Every detail matters, and building great software means taking time to remove the papercuts. Ubuntu has over the past 5 years been refined in many ways to feel amazingly comfortable on the cloud. In the very early days of EC2 growth the Ubuntu team recognised how many developers were enjoying fast access to infrastructure on demand, and we set about polishing up Ubuntu to be amazing on the cloud.
This was a big program of work; the Linux experience had many bad assumptions baked in – everything had been designed to be installed once on a server then left largely untouched for as long as possible, but cloud infrastructure was much more dynamic than that.
We encouraged our team to use the cloud as much as possible, which made the work practical and motivated people to get it right themselves. If you want to catch all the little scratchy bits, make it part of your everyday workflow. Today, we have added OpenStack clouds to the mix, as well as the major public clouds. Cloud vendors have taken diverse approaches to IAAS so we find ourselves encouraging developers to use all of them to get a holistic view, and also to address any cloud-specific issues that arise. But the key point is – if it’s great for us, that’s a good start on making it great for everybody.
Then we set about interviewing cloud users and engaging people who were deep into cloud infrastructure to advise on what they needed. We spent a lot of time immersing ourselves in the IAAS experience through the eyes of cloud users – startups and industrial titans, universities and mid-sized, everyday companies. We engaged the largest and fastest-moving cloud users like Netflix, who have said they enjoy Ubuntu as a platform on the cloud. And that in turn drove our prioritisation of paper-cuts and significant new features for cloud users.
We also looked at the places people actually spend time developing. Lots of them are on Ubuntu desktops, but Windows and MacOS are popular too, and it takes some care to make it very easy for folks there to have a great devops experience.
All of this is an industrial version of the user experience design process that also powers our work on desktop, tablet and phone – system interfaces and applications. Devops, sysadmins, developers and their managers are humans too, so human-centric design principles are just as important on the infrastructure as they are on consumer electronics and consumer software. Feeling great at the command line, being productive as an operator and a developer, are vital to our community and our ecosystem. We keep all the potency of Linux with the polish of a refined, designed environment.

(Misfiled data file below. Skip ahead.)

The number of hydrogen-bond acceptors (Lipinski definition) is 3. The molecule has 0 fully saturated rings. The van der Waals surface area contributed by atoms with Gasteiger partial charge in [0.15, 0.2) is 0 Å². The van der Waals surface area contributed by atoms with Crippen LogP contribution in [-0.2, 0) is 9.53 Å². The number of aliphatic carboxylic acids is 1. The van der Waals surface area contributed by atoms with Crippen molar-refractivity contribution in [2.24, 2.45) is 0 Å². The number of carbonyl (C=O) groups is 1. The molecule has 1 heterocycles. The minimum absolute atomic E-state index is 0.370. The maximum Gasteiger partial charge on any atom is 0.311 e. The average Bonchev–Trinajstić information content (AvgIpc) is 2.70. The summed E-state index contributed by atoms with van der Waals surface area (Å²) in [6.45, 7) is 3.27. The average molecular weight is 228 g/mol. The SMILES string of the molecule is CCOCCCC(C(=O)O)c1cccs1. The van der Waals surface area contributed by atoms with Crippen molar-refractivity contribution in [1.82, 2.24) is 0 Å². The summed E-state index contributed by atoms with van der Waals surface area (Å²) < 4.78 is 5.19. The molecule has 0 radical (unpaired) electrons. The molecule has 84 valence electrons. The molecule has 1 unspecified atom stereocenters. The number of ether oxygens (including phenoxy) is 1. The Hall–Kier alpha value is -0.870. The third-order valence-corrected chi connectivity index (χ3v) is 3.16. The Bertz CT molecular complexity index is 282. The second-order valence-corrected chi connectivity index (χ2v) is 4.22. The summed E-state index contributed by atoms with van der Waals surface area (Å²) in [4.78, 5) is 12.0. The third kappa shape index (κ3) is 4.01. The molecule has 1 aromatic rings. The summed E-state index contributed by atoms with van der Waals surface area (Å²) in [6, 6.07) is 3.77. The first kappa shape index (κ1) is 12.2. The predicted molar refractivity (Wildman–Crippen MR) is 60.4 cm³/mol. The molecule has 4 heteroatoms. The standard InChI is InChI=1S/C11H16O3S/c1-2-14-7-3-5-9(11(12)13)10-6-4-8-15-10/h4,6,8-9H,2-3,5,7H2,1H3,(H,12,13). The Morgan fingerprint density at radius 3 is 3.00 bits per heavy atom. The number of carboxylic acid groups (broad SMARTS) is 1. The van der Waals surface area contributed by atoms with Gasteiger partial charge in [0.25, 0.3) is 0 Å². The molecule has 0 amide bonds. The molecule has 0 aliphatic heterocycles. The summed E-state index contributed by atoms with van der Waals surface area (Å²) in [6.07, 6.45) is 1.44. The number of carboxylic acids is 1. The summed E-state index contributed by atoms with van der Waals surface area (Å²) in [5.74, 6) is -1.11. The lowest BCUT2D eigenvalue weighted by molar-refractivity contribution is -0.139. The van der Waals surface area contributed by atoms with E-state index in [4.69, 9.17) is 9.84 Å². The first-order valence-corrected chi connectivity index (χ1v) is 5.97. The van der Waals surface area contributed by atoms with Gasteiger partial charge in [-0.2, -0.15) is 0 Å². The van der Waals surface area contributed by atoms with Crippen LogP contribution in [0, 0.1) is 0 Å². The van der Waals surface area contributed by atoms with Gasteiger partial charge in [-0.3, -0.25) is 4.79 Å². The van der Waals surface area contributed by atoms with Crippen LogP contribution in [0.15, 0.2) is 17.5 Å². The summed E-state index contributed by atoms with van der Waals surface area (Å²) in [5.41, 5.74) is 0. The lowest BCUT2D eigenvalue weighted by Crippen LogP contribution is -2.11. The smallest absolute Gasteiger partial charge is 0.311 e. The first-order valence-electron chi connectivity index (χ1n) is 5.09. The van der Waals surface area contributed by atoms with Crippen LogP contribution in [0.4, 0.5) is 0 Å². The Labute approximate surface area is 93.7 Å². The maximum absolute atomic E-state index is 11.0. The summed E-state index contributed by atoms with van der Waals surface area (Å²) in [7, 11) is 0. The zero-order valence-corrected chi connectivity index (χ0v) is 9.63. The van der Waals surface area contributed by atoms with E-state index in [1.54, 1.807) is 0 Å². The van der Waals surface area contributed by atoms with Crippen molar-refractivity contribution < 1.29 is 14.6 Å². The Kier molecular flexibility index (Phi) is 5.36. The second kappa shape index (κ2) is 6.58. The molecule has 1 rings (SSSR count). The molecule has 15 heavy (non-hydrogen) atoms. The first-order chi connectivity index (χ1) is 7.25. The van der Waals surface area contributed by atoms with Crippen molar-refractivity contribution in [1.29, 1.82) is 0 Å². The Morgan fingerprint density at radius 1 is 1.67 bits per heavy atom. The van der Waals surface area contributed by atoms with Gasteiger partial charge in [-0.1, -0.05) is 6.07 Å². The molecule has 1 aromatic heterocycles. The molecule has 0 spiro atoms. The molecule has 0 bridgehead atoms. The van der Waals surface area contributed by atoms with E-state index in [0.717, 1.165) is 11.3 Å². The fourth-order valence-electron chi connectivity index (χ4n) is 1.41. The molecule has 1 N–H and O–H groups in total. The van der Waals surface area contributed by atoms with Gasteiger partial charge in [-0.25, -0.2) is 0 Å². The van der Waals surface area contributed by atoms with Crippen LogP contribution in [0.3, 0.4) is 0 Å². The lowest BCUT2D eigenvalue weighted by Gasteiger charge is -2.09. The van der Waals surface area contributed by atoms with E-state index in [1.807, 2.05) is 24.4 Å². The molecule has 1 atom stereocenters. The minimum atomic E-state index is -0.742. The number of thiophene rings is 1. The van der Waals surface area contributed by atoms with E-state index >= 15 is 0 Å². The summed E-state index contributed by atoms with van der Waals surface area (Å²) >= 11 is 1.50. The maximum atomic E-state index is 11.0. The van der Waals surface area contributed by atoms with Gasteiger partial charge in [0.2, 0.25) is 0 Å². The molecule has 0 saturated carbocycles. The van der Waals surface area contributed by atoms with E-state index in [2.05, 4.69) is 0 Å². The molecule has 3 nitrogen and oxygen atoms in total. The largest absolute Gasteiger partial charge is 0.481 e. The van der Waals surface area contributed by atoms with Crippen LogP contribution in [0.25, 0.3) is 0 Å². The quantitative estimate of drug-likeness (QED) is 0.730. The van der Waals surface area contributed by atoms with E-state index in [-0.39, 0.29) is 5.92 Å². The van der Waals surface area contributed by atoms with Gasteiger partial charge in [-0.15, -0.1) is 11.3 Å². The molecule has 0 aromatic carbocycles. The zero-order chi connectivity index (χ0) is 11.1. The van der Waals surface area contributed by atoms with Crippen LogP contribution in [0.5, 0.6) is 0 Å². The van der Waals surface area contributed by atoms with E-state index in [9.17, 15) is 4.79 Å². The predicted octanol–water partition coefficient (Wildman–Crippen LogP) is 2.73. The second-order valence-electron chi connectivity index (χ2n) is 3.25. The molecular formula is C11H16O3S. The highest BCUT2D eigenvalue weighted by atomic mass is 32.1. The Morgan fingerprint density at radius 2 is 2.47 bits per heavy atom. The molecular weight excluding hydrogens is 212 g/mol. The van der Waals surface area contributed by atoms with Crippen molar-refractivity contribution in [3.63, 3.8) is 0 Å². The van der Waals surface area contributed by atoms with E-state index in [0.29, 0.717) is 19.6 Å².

Along the way we invented and designed a whole raft of key new pieces of Ubuntu. I’ll write about one of them, cloud-init, next. The net effect of that work makes Ubuntu really useful on every cloud. That’s why the majority of developers using IAAS do so on Ubuntu.
This work has been a LOT of fun. It started when we were trying to find the zen of each edge of the screen, a long time back. We quickly figured out that the bottom edge is by far the most fun, by far the most accessible. You can always get to it easily, it feels great. I suspect that’s why Apple has used the bottom edge for their quick control access on IOS.
We started in the same place as Apple, thinking that the bottom edge was so nice we wanted it for ourselves, in the system. But as we discussed it, we started to think that the app developer was the one who deserved to do something really distinctive in their app with it instead. It’s always tempting to grab the tastiest bit for oneself, but the mark of civility is restraint in the use of power and this felt like an appropriate time to exercise that restraint.